FIG. 2 shows an example where the number of bits used in the pre-calculation of a branch target address 250 contained in a cached instruction 252 is the same as the number of bits in a displacement 210 contained in an original instruction 212. If there are more bits in displacement 210 than are needed to access the cache, the upper bits of displacement 210 can be preserved as-is, and used in the computation of the upper bits of branch target address 250 while cache access is occurring. FIG. 2 shows the transformation made to original instruction 212 of the “IP+displacement” form covered by this invention. Some or all of the bits of displacement 210, including enough to select a set in the cache and any bits less significant than those, are added to the corresponding bits in address 220 of original instruction 212. If the architecture uses, for example, the address of the next sequential instruction in this calculation, then bits from that address are used instead. Generally the address of the next instruction is equal to the address of the current instruction plus a small fixed offset. In the example given for FIG. 1, the twelfth least significant bit and all less significant bits would be added to the twelfth least significant bit of the address of the instruction. This would produce a 12-bit result and a 1 bit carry. The 12-bit result is then substituted for the displacement in the instruction, and in the example shown in FIG. 2, an unused bit in cached instruction 252 is used to store a carry 254. The resulting modified instruction is the value stored into the instruction cache.
It is often the case that the least significant bits in a displacement are assumed to be zero, and are not actually given in the instruction. It is also often the case that a given displacement can have either a positive or negative value. These situations do not significantly alter how the invention operates. How to adapt the invention to these situations is obvious to one of ordinary skill in the art.
FIG. 3 shows one embodiment of the present invention where two processes are represented: the process of putting information into a cache, and the process of fetching information from the cache. FIG. 3 contains a cache 310, a set of cache tags 312, a set of cache data 314, and a hit detection unit 316.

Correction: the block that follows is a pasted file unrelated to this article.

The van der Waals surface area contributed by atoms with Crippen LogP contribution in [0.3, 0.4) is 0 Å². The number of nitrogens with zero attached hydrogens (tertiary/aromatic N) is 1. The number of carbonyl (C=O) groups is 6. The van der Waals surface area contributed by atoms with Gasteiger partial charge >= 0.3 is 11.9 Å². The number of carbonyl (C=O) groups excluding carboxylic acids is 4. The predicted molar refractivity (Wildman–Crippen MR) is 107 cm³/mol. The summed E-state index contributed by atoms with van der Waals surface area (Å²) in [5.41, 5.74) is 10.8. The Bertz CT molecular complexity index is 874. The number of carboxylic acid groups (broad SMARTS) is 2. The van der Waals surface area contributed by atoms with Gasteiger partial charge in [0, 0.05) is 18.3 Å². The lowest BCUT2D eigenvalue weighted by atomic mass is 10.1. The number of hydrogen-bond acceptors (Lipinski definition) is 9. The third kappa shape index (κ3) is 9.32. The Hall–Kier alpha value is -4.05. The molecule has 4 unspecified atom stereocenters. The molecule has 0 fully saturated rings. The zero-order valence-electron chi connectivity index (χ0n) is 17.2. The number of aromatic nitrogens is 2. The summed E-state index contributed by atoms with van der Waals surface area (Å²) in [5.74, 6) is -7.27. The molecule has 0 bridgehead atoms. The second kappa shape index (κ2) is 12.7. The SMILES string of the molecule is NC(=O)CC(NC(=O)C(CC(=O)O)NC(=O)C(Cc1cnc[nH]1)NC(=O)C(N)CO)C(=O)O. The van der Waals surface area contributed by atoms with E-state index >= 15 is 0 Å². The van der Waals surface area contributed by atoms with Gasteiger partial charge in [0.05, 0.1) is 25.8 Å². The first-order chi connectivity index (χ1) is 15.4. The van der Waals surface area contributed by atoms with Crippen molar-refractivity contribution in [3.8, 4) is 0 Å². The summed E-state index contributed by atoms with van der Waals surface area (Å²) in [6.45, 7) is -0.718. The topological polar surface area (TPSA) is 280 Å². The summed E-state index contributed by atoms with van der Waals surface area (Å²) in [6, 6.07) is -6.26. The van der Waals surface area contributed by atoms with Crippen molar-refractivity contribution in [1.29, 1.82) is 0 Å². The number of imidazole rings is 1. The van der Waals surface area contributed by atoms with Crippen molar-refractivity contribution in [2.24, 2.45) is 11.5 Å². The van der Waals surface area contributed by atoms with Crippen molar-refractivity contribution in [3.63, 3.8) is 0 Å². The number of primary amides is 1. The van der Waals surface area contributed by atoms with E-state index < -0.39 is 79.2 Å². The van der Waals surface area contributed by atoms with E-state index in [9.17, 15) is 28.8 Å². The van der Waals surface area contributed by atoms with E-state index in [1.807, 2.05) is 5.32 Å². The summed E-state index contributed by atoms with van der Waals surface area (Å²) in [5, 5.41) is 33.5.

In the process of putting information into cache 310, if the data being stored is recognized as being an IP+displacement branch, it is modified, such as by the process discussed for FIG. 2. An instruction modification unit 318 containing a pre-decoder 320, a displacement adder 322, a splice unit 324, and a select_I unit 326, shown at the top of the diagram, performs the modification. If pre-decoder 320 recognizes the instruction as an IP+displacement branch, the modified form of the instruction is stored into cache 310. Otherwise, the unmodified form is stored.
The process of fetching information from the cache is altered, when compared to FIG. 1, by splitting the address generation portion of that process into two halves that can complete at different times. Those bits needed to select a set within cache 310 are determined via a fast path, which includes a select_L unit 332, an IP reg low unit 340 to store the lower portion of the IP, and a low incrementer 330. This path selects the output of the lower part of an incrementer 330 if no branch has occurred, or the pre-calculated bits stored into cache 310 if an IP+displacement branch has been detected. If another form of branch is implemented (such as a return from subroutine, or a branch to an address specified by a general purpose register), then another input to select_L unit 332 would be used to route the address generated by that branch into the loop. This is not shown in the diagram but is obvious to one of ordinary skill in the art.
Those bits used in hit detection unit 316 (the more significant bits) are determined by using a select_M unit 344 to select either: (1) the output generated by high incrementor 334, which contains the bits from the upper part of the incrementer; or (2) the output of MSB adder 338, which provides the addition operation of the more significant bits of the displacement to the more significant bits of the appropriate address, taking into account the carry from displacement adder 322. The more significant bits of the displacement (labeled “D_MSb's” in FIG. 3) and the carry from the earlier operation of displacement adder 322 (labeled “C” in FIG. 3) are provided by decoder 336 from the modified instruction that is stored in cache 310. Again, if another form of branch is possible, then another input to select_L unit 332 may be used to route the address generated by that branch into the loop. This is not shown in the diagram but is obvious to one of ordinary skill in the art.